The Press: Ehrenburg Goes South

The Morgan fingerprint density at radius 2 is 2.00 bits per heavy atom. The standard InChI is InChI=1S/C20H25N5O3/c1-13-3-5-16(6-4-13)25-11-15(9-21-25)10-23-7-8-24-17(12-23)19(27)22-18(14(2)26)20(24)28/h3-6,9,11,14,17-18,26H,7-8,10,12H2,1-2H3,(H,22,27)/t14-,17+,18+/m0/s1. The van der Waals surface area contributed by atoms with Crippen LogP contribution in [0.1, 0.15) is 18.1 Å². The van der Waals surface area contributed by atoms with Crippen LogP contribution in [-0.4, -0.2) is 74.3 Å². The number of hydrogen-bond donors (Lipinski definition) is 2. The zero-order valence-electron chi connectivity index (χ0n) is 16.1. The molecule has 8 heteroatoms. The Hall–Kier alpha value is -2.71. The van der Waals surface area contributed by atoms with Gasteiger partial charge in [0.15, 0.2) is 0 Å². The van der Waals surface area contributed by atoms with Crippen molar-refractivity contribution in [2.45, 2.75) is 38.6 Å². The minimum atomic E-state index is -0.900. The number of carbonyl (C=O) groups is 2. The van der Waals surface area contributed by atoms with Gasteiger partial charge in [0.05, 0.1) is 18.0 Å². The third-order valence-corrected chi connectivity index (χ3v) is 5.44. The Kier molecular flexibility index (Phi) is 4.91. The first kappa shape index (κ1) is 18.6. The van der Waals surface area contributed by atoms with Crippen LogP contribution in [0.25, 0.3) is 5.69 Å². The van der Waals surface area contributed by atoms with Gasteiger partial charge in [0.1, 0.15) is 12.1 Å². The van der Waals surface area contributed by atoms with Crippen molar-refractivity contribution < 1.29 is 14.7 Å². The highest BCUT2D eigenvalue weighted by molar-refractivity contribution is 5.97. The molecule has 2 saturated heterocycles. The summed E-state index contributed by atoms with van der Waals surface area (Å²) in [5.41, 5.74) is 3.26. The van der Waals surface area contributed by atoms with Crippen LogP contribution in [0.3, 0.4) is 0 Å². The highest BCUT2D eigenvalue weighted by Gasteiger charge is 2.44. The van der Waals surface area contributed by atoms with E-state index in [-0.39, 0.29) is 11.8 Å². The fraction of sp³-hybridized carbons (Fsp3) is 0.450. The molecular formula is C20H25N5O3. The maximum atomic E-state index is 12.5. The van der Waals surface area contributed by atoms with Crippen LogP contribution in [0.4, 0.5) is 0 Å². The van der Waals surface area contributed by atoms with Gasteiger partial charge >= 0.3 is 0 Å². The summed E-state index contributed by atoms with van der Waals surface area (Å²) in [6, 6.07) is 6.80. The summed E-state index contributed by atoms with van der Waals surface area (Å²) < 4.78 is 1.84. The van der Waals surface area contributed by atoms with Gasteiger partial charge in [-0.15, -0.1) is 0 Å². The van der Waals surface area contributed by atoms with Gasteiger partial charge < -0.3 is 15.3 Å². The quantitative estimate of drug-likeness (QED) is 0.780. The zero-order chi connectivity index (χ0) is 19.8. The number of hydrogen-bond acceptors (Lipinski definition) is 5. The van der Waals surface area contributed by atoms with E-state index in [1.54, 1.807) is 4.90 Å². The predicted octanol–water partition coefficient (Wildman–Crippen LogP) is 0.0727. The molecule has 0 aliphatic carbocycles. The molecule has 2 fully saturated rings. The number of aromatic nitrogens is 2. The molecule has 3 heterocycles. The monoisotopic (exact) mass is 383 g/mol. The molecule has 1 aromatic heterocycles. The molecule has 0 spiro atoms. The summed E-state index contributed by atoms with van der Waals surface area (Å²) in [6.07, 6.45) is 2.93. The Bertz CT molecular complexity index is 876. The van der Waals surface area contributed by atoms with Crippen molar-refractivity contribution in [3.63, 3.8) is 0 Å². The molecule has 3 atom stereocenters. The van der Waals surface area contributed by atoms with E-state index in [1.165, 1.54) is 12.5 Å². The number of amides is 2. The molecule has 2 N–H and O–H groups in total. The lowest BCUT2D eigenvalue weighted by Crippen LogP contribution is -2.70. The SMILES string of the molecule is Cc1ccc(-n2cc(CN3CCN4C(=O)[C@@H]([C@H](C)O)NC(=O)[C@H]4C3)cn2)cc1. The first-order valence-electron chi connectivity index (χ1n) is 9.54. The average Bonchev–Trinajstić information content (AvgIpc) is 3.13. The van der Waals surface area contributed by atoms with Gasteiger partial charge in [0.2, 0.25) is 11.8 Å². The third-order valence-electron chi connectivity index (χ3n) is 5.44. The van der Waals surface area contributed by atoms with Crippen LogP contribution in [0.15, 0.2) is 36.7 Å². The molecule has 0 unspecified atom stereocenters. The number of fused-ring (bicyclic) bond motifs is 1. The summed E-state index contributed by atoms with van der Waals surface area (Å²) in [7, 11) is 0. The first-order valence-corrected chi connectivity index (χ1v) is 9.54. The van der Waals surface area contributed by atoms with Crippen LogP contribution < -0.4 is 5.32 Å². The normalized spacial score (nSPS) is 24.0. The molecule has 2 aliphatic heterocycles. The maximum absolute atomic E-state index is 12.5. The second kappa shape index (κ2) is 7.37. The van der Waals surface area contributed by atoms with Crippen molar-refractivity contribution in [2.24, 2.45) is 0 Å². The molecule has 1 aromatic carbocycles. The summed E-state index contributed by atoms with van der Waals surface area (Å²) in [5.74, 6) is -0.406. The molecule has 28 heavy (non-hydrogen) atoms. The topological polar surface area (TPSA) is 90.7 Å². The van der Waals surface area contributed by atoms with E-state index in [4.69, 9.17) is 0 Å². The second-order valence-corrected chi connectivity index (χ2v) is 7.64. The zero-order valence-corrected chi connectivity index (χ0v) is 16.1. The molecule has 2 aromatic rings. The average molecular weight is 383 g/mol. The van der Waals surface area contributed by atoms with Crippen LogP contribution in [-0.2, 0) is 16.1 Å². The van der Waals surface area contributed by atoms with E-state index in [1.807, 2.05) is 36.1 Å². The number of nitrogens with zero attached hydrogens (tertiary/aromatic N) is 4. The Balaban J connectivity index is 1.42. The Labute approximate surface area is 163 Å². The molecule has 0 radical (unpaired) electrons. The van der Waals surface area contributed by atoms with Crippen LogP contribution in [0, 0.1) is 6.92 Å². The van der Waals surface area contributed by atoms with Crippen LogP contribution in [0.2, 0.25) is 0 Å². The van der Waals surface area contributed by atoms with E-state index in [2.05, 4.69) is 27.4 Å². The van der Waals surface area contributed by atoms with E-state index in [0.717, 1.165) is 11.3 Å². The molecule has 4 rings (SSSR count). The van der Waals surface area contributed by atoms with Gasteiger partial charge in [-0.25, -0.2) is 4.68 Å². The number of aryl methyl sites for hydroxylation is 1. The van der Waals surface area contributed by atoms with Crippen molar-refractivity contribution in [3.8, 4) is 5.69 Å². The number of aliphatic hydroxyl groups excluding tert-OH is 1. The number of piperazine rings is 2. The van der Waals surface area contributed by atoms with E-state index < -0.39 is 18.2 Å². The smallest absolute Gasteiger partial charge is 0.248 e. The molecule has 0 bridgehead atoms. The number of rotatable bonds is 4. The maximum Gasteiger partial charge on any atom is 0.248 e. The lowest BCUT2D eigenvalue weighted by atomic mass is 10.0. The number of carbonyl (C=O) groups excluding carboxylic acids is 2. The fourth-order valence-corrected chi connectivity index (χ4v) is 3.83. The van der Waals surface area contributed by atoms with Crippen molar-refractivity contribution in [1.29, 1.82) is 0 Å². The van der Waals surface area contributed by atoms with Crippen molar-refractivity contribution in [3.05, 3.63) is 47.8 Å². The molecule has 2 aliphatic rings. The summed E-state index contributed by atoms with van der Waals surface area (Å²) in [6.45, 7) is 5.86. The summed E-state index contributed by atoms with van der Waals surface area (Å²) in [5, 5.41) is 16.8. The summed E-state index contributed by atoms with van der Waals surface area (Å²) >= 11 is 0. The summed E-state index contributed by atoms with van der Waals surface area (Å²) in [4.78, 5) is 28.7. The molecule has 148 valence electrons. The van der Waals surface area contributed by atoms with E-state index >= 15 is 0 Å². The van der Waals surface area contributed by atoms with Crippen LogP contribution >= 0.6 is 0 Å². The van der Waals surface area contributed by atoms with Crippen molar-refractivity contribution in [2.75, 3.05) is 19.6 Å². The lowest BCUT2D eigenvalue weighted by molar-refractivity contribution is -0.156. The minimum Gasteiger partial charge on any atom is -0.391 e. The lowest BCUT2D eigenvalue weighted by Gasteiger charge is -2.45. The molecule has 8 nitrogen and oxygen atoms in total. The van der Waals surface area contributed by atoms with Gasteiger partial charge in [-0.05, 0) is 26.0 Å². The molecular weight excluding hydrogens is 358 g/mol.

Just outside of Livingston, Ala. the dusty 1941 Buick convertible pulled up beside the road. Four men pored over rumpled road maps. The sallow one with tousled, thinning grey hair said he wanted to get to Moscow. He said it in Russian. The maps didn't help; the whim of Ilya Grigorevich Ehrenburg to visit Moscow, Ala. was not satisfied.* But by last week the Soviet Union's foremost journalist had spent 15 days rambling through the South at his own pace, following his own itinerary with companions of his own choice. It was the kind of reportorial freedom that U.S. correspondents in...

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